The awkward age

It has taken a while, since we are both in our forties, but Stubb and I seem to have arrived at a phase in our lives in which the holidays include making appearances at work-related, pro forma festivities.  (I wrote “obligatory appearances” and then removed the “obligatory,” since that’s overstating it a little.)  After an extended-family dinner for the first night of Hanukkah at his parents’ house, Stubb went last night to a local recording studio’s holiday party, which featured a mechanical bull that guests were invited to ride (?).  Tomorrow he’s going to the annual do of a conductor who throws a nice bash and asks his guests to bring Toys for Tots contributions.  I didn’t go to the first one because I needed to take the Snork Maiden home and it really didn’t seem like a babysitter-worthy event; the second one conflicts with my cousins’ annual Hanukkah party.  (Which is a post in itself, probably, because every year they do this large white elephant gift swap for the adults and we always bring something we think is awesome and no one ever steals it, and we always go home with some weird thing we didn’t want.)

I have not, however, been deprived of work-related pro forma festivities, for this week my NLNRU chair took me, as her guest (or “wingman,” as she put it), to one of the NLNRU president’s holiday parties, a sit-down dinner for, I’m guessing, 200 people, held at the president’s house (or, if you prefer, “president’s residence”).  This is one of those houses, like–well, all I can think of right now is “the White House,” but surely there are many others, probably including a lot of other university presidents’ houses–which include actual living quarters for people, but are mostly official residences for entertaining, with many public rooms that masquerade as rooms in which people (albeit people like the Ewings of Dallas) might live, but you know no one uses them.  This one is notable for its size, the incredibly upper-crust neighborhood some distance from NLNRU in which it is located, and the acres of powder-blue carpet underfoot.  The evening was actually fun, though, and the speeches were very brief, and the food was good (except that the dessert was a sort of pumpkin chiffon thing, and I don’t like pumpkin).  My chair and I spent the cocktail hour talking to a couple of very interesting women from the business and theater programs, and at dinner we were seated with a shoulder and arm surgeon, a computer scientist, a communcations prof, and their respective guests.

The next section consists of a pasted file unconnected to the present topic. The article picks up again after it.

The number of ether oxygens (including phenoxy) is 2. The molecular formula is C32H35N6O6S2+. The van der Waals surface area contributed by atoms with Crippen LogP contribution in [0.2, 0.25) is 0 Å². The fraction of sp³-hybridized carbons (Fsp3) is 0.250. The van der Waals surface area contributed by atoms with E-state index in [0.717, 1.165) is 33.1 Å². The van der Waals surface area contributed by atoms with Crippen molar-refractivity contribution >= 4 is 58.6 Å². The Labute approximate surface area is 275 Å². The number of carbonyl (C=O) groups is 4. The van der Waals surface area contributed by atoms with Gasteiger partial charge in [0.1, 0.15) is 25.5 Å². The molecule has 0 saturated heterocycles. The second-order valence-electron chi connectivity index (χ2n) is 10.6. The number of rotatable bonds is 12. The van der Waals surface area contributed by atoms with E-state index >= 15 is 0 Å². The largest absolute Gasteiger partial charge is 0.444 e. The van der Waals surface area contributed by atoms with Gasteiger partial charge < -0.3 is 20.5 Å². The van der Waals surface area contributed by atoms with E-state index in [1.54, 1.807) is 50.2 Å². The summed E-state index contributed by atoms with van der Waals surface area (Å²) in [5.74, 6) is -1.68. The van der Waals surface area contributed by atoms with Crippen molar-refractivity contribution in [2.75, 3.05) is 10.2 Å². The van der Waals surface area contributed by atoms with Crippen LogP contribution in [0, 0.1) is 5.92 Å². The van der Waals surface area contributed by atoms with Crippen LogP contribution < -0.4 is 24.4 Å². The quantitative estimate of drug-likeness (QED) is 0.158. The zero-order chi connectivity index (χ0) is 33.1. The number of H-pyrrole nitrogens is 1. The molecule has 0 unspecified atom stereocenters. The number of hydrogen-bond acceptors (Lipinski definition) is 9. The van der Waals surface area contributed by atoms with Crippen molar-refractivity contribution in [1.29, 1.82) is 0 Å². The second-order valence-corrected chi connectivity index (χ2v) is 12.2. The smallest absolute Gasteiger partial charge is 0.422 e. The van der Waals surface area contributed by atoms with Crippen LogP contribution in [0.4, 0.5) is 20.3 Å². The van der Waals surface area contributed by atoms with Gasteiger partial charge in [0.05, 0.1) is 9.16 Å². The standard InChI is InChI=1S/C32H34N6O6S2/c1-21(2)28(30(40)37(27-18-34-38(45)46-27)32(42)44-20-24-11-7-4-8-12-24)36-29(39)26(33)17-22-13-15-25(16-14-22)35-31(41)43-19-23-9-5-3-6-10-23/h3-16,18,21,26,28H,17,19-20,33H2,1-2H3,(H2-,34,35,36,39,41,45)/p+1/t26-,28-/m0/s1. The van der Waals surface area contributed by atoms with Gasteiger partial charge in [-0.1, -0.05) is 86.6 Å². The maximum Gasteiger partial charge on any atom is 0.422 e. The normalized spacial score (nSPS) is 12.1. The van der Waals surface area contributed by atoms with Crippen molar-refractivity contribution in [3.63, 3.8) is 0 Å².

The event also made me so glad that I hadn’t dumped SA for the full-time gig at NLNRU.  I would have been hugely nervous and at risk of trying too hard.  Instead, I was having fun, and the good impressions I was trying to make were more on behalf of our program (which has been historically a bit of a red-headed stepchild at NLNRU) rather than on behalf of my future career at NLNRU.  Maybe I’ll be there for years, maybe not.  I enjoy the work, I want the money, but I am not putting all my career eggs into that particular basket, which is probably better for me all around.  

My chair, by the way, is pretty awesome, and it was fun to ride over and back with her.  She also wangled an invitation for Stubb and me to attend a big arts event she has worked on, not holiday-related but more of an awards-type thing (think Kennedy Center Honors on a smaller budget?).  That’s next week, which looks to be pretty festive/busy too.  I have plenty of grading and other SA projects to wrap up before the winter break, which begins Friday afternoon, and there are special faculty/staff breakfasts at SA on two different mornings, so there will be time, also, to pause and anticipate, appreciatively, the winter break that is now just under a week away!

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